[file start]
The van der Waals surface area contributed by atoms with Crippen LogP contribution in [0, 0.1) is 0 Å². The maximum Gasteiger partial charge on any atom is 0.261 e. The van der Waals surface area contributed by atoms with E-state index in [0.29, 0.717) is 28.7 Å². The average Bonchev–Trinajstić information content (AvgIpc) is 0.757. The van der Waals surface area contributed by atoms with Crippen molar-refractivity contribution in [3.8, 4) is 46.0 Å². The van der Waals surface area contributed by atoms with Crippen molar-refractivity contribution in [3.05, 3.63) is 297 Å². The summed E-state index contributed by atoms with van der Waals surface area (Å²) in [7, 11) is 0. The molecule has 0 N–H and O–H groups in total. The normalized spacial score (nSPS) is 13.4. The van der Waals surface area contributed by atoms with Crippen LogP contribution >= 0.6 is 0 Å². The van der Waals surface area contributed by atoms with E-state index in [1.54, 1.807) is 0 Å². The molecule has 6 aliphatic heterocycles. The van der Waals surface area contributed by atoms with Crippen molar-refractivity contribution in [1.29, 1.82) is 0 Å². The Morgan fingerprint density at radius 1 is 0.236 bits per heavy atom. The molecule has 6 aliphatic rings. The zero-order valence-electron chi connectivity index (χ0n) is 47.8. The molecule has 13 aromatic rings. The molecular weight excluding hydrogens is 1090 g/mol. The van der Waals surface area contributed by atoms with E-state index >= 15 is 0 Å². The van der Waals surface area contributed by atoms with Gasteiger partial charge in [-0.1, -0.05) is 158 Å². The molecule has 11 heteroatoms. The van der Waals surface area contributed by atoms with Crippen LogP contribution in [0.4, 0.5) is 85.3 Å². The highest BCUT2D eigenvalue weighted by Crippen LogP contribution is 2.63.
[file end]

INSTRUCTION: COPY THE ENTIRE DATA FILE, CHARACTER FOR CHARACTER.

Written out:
The van der Waals surface area contributed by atoms with Crippen LogP contribution in [0, 0.1) is 0 Å². The maximum Gasteiger partial charge on any atom is 0.261 e. The van der Waals surface area contributed by atoms with E-state index in [0.29, 0.717) is 28.7 Å². The average Bonchev–Trinajstić information content (AvgIpc) is 0.757. The van der Waals surface area contributed by atoms with Crippen molar-refractivity contribution in [3.8, 4) is 46.0 Å². The van der Waals surface area contributed by atoms with Crippen molar-refractivity contribution in [3.05, 3.63) is 297 Å². The summed E-state index contributed by atoms with van der Waals surface area (Å²) in [7, 11) is 0. The molecule has 0 N–H and O–H groups in total. The normalized spacial score (nSPS) is 13.4. The van der Waals surface area contributed by atoms with Crippen LogP contribution >= 0.6 is 0 Å². The van der Waals surface area contributed by atoms with E-state index in [1.54, 1.807) is 0 Å². The molecule has 6 aliphatic heterocycles. The van der Waals surface area contributed by atoms with Crippen molar-refractivity contribution in [1.29, 1.82) is 0 Å². The Morgan fingerprint density at radius 1 is 0.236 bits per heavy atom. The molecule has 6 aliphatic rings. The zero-order valence-electron chi connectivity index (χ0n) is 47.8. The molecule has 13 aromatic rings. The molecular weight excluding hydrogens is 1090 g/mol. The van der Waals surface area contributed by atoms with E-state index >= 15 is 0 Å². The van der Waals surface area contributed by atoms with Gasteiger partial charge in [-0.1, -0.05) is 158 Å². The molecule has 11 heteroatoms. The van der Waals surface area contributed by atoms with Crippen LogP contribution in [0.4, 0.5) is 85.3 Å². The highest BCUT2D eigenvalue weighted by Crippen LogP contribution is 2.63.